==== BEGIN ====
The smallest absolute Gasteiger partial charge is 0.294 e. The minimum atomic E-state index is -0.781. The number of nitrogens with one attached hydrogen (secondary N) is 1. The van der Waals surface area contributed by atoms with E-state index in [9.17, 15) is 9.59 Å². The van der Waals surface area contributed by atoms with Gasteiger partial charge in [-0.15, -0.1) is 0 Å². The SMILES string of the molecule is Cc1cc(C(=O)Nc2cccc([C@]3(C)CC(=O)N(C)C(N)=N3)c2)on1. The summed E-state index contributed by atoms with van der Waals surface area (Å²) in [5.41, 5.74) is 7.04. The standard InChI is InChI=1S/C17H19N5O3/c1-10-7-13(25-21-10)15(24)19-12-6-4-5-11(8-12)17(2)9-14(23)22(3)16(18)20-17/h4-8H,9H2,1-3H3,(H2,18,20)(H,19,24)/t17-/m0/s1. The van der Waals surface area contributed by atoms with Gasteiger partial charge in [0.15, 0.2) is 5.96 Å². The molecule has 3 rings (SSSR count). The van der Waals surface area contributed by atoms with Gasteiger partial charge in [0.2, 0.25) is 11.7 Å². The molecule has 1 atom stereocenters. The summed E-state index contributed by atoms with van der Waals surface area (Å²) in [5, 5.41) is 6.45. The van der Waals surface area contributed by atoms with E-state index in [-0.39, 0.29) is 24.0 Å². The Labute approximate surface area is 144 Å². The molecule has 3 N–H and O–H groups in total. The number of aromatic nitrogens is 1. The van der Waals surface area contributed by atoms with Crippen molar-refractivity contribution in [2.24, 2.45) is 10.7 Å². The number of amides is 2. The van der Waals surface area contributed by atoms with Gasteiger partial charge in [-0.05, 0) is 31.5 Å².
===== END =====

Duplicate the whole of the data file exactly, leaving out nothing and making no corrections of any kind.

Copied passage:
The smallest absolute Gasteiger partial charge is 0.294 e. The minimum atomic E-state index is -0.781. The number of nitrogens with one attached hydrogen (secondary N) is 1. The van der Waals surface area contributed by atoms with E-state index in [9.17, 15) is 9.59 Å². The van der Waals surface area contributed by atoms with Gasteiger partial charge in [-0.15, -0.1) is 0 Å². The SMILES string of the molecule is Cc1cc(C(=O)Nc2cccc([C@]3(C)CC(=O)N(C)C(N)=N3)c2)on1. The summed E-state index contributed by atoms with van der Waals surface area (Å²) in [5.41, 5.74) is 7.04. The standard InChI is InChI=1S/C17H19N5O3/c1-10-7-13(25-21-10)15(24)19-12-6-4-5-11(8-12)17(2)9-14(23)22(3)16(18)20-17/h4-8H,9H2,1-3H3,(H2,18,20)(H,19,24)/t17-/m0/s1. The van der Waals surface area contributed by atoms with Gasteiger partial charge in [0.15, 0.2) is 5.96 Å². The molecule has 3 rings (SSSR count). The van der Waals surface area contributed by atoms with Gasteiger partial charge in [0.2, 0.25) is 11.7 Å². The molecule has 1 atom stereocenters. The summed E-state index contributed by atoms with van der Waals surface area (Å²) in [5, 5.41) is 6.45. The van der Waals surface area contributed by atoms with E-state index in [-0.39, 0.29) is 24.0 Å². The Labute approximate surface area is 144 Å². The molecule has 3 N–H and O–H groups in total. The number of aromatic nitrogens is 1. The van der Waals surface area contributed by atoms with Crippen molar-refractivity contribution in [2.24, 2.45) is 10.7 Å². The number of amides is 2. The van der Waals surface area contributed by atoms with Gasteiger partial charge in [-0.05, 0) is 31.5 Å².